Interest expense:     
Deposits:     
NOW accounts
 84
 84
Savings accounts(15) 211
 196
Money market accounts(147) 2,864
 2,717
Certificate of deposit2,507
 3,345
 5,852
Total deposits2,345
 6,504
 8,849
Borrowed funds:     
Advances from the FHLBB(890) 1,752
 862
Subordinated debentures and notes3
 23
 26
Other borrowed funds56
 146
 202
Total borrowed funds(831) 1,921
 1,090
Total change in interest expense1,514
 8,425
 9,939
Change in tax-exempt income(1) 
 (1)
Change in net interest income$4,258
 $(750) $3,508


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Interest Income

Loans and Leases
 Three Months Ended March 31, 
Dollar
Change
 
Percent
Change
 2019
2018  
 (Dollars in Thousands)
Interest income—loans and leases:       
Commercial real estate loans$40,019
 $33,430
 $6,589
 19.7%
Commercial loans9,494
 8,305
 1,189
 14.3%
Equipment financing17,985
 14,864
 3,121
 21.0%
Residential mortgage loans8,123
 6,733
 1,390
 20.6%
Other consumer loans5,051
 3,940
 1,111
 28.2%
Total interest income—loans and leases$80,672
 $67,272
 $13,400
 19.9%
Interest income from loans and leases was $80.7 million for the three months ended March 31, 2019, and represented a yield on total loans of 5.09%. This compares to $67.3 million of interest on loans and a yield of 4.60% for March 31, 2018. The $13.4 million increase in interest income from loans and leases was primarily attributable to $6.0 million in origination volume and $7.4 million in a change in interest rates.
Accretion on acquired loans and leases totaled $0.1 million, or 1 basis point to the Company's net interest margin for the three months ended March 31, 2019. Accretion on acquired loans and leases was minimal and did not contribute any basis points to the company's net interest margin for the three months ended March 31, 2018.
Investments
 Three Months Ended March 31, 
Dollar
Change
 
Percent
Change
 2019 2018  
 (Dollars in Thousands)
Interest income—investments:       
Debt securities$3,236
 $3,323
 $(87) (2.6)%
Marketable and restricted equity securities911
 924
 (13) (1.4)%
Short-term investments267
 120
 147
 122.5 %
Total interest income—investments$4,414
 $4,367
 $47
 1.1 %
Total investment income was $4.4 million for the three months ended March 31, 2019 and March 31, 2018, respectively. For the three months ended March 31, 2019 and 2018, the yield on total investments was 2.6% and 2.4%, respectively. The year-over-year increase in interest income on investments of $47 thousand, or 1.1%, was driven by a $302 thousand increase due to rates and a $246 thousand decrease due to volume.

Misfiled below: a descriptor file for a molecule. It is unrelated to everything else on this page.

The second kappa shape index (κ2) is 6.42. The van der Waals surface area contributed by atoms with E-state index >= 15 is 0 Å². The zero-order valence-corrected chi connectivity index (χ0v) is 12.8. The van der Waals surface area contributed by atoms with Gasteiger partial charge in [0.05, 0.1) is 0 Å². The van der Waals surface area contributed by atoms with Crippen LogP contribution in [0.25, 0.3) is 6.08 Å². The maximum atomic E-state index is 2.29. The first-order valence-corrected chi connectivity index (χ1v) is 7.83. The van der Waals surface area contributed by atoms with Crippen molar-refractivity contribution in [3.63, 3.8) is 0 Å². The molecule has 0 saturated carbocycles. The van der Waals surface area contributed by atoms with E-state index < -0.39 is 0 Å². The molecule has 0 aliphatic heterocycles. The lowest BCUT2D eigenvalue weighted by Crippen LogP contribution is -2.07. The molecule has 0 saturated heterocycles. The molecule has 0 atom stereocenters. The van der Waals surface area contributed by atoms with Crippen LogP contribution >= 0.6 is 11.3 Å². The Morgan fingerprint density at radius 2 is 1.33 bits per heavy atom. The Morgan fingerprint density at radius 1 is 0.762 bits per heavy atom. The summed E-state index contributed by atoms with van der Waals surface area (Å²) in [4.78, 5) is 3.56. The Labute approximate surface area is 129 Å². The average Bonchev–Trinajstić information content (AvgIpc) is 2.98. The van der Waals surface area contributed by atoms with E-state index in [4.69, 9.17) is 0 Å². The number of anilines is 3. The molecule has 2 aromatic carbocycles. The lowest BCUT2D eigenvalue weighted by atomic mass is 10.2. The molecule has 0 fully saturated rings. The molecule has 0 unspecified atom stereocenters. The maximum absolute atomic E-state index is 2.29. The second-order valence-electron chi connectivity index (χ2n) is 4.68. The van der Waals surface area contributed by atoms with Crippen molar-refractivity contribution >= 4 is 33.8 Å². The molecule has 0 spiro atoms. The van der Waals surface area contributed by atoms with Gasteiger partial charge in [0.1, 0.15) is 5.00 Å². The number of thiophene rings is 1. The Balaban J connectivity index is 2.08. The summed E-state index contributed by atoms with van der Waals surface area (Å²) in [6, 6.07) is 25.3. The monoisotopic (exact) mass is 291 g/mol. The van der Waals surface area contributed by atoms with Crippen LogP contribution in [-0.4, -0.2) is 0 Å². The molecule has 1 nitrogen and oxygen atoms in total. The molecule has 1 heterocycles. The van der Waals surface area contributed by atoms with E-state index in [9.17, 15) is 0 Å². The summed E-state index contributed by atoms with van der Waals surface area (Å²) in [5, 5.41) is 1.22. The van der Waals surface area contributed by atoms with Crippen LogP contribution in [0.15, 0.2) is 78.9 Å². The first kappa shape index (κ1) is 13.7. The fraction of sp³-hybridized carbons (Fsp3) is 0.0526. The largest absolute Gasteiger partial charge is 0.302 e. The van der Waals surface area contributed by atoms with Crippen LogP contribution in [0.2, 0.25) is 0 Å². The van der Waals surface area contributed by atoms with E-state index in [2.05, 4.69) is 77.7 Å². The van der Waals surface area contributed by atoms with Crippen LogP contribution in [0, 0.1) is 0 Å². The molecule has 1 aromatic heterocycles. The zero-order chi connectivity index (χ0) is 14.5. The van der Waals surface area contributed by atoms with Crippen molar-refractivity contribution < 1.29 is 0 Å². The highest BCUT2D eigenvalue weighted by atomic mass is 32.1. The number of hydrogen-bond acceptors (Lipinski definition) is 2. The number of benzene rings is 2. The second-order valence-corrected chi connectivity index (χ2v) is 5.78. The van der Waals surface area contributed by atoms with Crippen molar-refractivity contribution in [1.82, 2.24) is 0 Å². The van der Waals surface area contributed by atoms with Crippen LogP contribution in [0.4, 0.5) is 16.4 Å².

79


Interest Expense—Deposits and Borrowed Funds
 Three Months Ended March 31, 
Dollar
Change
 
Percent
Change
 2019 2018  
 (Dollars in Thousands)
Interest expense:       
Deposits:       
NOW accounts$142
 $58
 $84
 144.8%
Savings accounts597
 401
 196
 48.9%
Money market accounts5,275
 2,558
 2,717
 106.2%
Certificates of deposit9,934
 4,082
 5,852
 143.4%
Total interest expense - deposits15,948
 7,099
 8,849
 124.7%
Borrowed funds:       
Advances from the FHLBB4,610
 3,748
 862
 23.0%
Subordinated debentures and notes1,308
 1,282
 26
 2.0%
Other borrowed funds221
 19
 202
 1,063.2%
Total interest expense - borrowed funds6,139
 5,049
 1,090
 21.6%
Total interest expense$22,087
 $12,148
 $9,939
 81.8%
Deposits
Interest expense on deposits increased $8.8 million, or 124.7%, to $15.9 million for the three months ended March 31, 2019 from $7.1 million for the three months ended March 31, 2018. The increase in interest expense on deposits was due to a $6.5 million increase due to rate increases and a $2.3 million increase due to growth in deposits. Purchase accounting amortization on acquired deposits for the three months ended March 31, 2019 was $185.0 thousand and 1 basis point, compared to $82.0 thousand and 1 basis point for the three months ended March 31, 2018.
Borrowed Funds
Interest expense on borrowed funds increased by $1.1 million, or 21.6%, to $6.1 million for the three months ended March 31, 2019 from $5.0 million for the three months ended March 31, 2018. The cost of borrowed funds increased to 2.65% for the three months ended March 31, 2019 from 1.88% for the three months ended March 31, 2018. The increase in interest expense was driven by an increase of $1.9 million due to borrowing rates and an decrease of $0.8 million due to volume. For the three months ended March 31, 2019, there was purchase accounting accretion of $14.0 thousand and no basis points on acquired borrowed funds compared to accretion of $15.0 thousand and no basis points for the three months ended March 31, 2018.